Stainbrook gives talented Xavier its foundation

Xavier center Matt Stainbrook enjoyed a big night on opening night in Cincinnati. 


CINCINNATI — Matt Stainbrook was right at home the first time Xavier brought the basketball down the court Friday night. The Musketeers’ big man posted up on the low block, worked himself into position to receive the ball after his teammates had thrown three passes. Stainbrook got the ball, spun to the baseline and maneuvered his way to the basket for a layup.

The next time down the court, Stainbrook took a pass at the top of the key and fired away for a 3-pointer. He had made one 3-pointer all of last season. This shot matched that total.

Xavier blew out Northern Arizona, 93-60, in the season opener for both teams at the Cintas Center. The Musketeers have the potential to produce a lot of flash this season. Their roster has a variety of talent at every position. It has depth. It has players who came to campus full of scouting service stars next to their names.

And it has a foundation in Stainbrook.

Stainbrook started the season by scoring 18 points, pulling down nine rebounds and blocking three shots in 29 minutes. He averaged 10.6 points and 7.4 rebounds last season in earning honorable mention honors in the Big East. The conference coaches tabbed him as a first-team member this preseason. His role will be more important than what the stat sheet shows, although that figures to be significant.

"I want to try to lead by example on the court," said Stainbrook. "I don’t think there is any one thing offensively or defensively — obviously I want to be solid in those areas — but I want to be able to keep our team together. I think you saw that near the end of the game. We didn’t lose our composure but even when we’ve got James (Farr) cramping or Sean (O’Mara) fouling out and we may have a lineup in that we don’t necessarily want at the end of the game, we can’t give up that many points at the end. If we want to be a good defensive team, if we want to be as deep as we think we are, we have to be able to close games no matter what the score is."

Xavier led by 51 points, 86-35, on a dunk by guard Brandon Randolph with 6:47 left. Northern Arizona then scored the next 12 straight points and closed the game out on a 25-7 run.

Before head coach Chris Mack had gotten back into the locker room to speak with the players, Stainbrook and a couple of others had already delivered the message that the final minutes weren’t good enough.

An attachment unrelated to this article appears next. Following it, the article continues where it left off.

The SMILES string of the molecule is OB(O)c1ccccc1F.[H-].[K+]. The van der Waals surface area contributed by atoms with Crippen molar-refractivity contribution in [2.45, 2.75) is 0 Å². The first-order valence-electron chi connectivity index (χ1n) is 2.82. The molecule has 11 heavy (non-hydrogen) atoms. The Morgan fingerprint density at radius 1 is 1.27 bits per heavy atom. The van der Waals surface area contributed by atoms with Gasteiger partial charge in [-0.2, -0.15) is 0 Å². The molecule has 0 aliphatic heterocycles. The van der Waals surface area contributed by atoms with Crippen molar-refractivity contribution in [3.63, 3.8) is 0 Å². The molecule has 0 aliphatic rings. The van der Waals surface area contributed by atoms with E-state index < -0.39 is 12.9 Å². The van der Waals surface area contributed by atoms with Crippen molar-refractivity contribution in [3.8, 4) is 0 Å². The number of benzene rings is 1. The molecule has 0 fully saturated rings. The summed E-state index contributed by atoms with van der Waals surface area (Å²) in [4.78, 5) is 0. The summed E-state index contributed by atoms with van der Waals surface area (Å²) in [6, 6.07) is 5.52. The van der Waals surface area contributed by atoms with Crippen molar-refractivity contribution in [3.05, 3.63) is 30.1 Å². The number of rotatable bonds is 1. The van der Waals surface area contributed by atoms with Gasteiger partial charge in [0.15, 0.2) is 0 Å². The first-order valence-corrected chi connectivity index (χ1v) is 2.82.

"It’s good to know that it was addressed by guys that have been around the block before I talked about it," said Mack. "The constant striving for improvement, and today was just a first step. We’ll see how we improve in that area, of finishing games."

St. John’s coach Steve Lavin last year compared Stainbrook to Billy Paultz, who was nicknamed "The Whopper" and played 16 seasons in the ABA and NBA from 1970-85. There’s nothing flashy about anyone named "The Whopper." There’s nothing flashy about Stainbrook. Xavier will have plenty of flash to go around this season. It needs its own "Whopper."

Stainbrook heard the comparison at that time. He didn’t know who Paultz was then but looked him up. He took the comparison as Lavin intended it; as a compliment.

"I remember looking him up — he maybe wore glasses or had curly hair — and they said he was very hefty but he was also nimble on his toes," said Stainbrook.

Freshman Trevon Bluiett equaled Stainbrook for scoring honors with 18 points. Sophomore Jalen Reynolds made 8-of-9 shots and scored 16 points, just one off his career high. Sophomore guard Myles Davis hit all three 3-pointers he took and finished with 13 points. Xavier had 22 assists as a team but also committed 16 turnovers.

There is a lot of reason for the Musketeers to be excited. Their foundation wants to make sure that excitement is tempered along the way.

"Let’s say we’re playing at Villanova," said Stainbrook. "We can’t have guys getting into foul trouble, or if we have a lead we can’t melt down. (Northern Arizona) hit some tough shots, some crazy shots, but that can’t be our excuse. We can’t self-destruct. I want to be, on and off the court, that rock. I don’t try to be the most vocal leader all of the time. I’m not going to yell and scream but I want guys to be able to look at me in the heat of a game and see me calm and collected."

That’s what foundations do.

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